July 24th was special in 2021, not because I went on a 100 kilometre bike ride, but because of “why” I did that bike ride. It was a “Ride to Thrive” in order to raise funds for International Missions. For my ride, I was so thankful to have friends and family who donated from BC, AB, ON, QC & NL.
It helped me realize that there are all sorts of ways to give. The riders all gave their time and energy to ride for almost 4 hours. Volunteers gave their time to meet us at the halfway point and provide us with drinks to fuel us for the last half of the ride. They also volunteered to do a BBQ for us hungry riders at the end. Then there are others, like some reading this post, who chose to support financially. We all contributed to a great cause.
I have been cycling now for 15 years and I have learned a few things when riding:
1) It’s easier to ride when you have someone directly in front of you and
2) Stay as close as possible to the back wheel of those riders.
There’s a great life lesson here: stay close and ride with someone on this journey of life.
This reminded me of when I did the cycling portion of the Iron Man triathlon in Corner Brook back in July 2008. (My average speed for that race was 29.8 kph). The difference in that race and this ride is that the triathlon was an individual race. You had to keep your distance from the rider in front of you or pass that rider; you could not ride in another’s slip stream. That was not the case in our Ride to Thrive journey. It was a joy to be able to take advantage of someone else’s strength, even when your own strength is wavering.
“If we live by the Spirit, let us also keep in step with the Spirit.”Galatians 5:25 ESV
The cycling journey exemplifies this truth. The energy you gain by being close to someone else is more valuable than you realize. You can go at a faster pace for a longer time than you can on your own. “In step with the Spirit” means you get the advantage of the Spirit’s activity in your life and you can go further and accomplish more than you ever can on your own. If however, you are out of step, the effort becomes more of your own and you end up accomplishing a whole lot less than you might desire.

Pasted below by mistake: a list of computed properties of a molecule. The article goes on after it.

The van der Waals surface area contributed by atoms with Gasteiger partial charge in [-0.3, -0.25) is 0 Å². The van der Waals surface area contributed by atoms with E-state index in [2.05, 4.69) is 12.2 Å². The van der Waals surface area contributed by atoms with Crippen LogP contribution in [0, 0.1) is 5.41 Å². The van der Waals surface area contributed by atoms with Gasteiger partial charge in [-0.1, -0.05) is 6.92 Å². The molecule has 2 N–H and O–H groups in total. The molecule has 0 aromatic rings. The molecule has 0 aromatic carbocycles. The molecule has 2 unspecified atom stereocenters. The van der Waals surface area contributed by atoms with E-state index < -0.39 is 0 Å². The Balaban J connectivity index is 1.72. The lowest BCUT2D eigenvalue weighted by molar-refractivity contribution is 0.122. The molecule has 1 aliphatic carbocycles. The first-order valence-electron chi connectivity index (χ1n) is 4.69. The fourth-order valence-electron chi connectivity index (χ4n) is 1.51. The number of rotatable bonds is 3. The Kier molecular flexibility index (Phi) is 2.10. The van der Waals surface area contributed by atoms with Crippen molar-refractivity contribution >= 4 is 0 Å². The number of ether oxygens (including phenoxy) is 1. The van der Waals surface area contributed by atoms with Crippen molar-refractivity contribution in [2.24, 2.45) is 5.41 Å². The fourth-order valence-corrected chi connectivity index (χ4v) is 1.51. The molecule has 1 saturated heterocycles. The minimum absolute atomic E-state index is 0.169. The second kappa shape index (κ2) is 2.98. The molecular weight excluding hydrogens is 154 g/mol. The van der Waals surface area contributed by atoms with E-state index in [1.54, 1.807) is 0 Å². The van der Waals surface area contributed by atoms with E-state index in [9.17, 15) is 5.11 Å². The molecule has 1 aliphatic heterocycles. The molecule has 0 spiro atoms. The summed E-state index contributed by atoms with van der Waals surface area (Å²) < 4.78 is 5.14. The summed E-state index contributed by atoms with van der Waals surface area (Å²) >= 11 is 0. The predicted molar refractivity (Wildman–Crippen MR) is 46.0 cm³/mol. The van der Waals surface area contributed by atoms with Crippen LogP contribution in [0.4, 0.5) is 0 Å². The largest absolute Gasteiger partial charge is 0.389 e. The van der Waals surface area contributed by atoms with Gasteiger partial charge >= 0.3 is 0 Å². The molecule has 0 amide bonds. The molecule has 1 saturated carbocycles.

Ottawa is friendly to cyclists and the McDonald Parkway is closed to traffic on Saturday’s and Sunday’s during the summer to give bikers the road. On the ride back, I watched two of the stronger riders in our group begin to accelerate and I realized quickly that I needed to get on the wheel of the second rider or I would be gapped and left behind. The speed began to increase from 32 kph to 36, to 40, then 42 until we had to slow for a stop light. It felt good to exert that energy and keep pace with those riders (believe me, I was not always able to do that).
If you are not attentive on a ride, these gaps can form and you can be distanced. That happened at one point with Murray Cornelius, the Executive Director for Missions with the PAOC and ride organizer. He shared with me after that he was able to catch us, but was not able to maintain the speed because he had exerted so much energy to reach us. He did keep up with us for the rest of the ride but for that short time, he ended up being gapped.
I’m reminded of this verse:
I have not yet reached my goal, and I am not perfect. But Christ has taken hold of me. So I keep on running (cycling) and struggling to take hold of the prize.Philippians 3:12 Contemporary English Version
Keeping attentive to the working of the Spirit will ensure that we are not gapped. Even Christ Himself, while on this earth, kept a-tune to the will of His Father. We can know how the Spirit is directing us day-by-day and feel the strength of being in His slip-stream.
Just like in 2008, I finished the course completing the 100 km ride. Thanks again for all those who donated.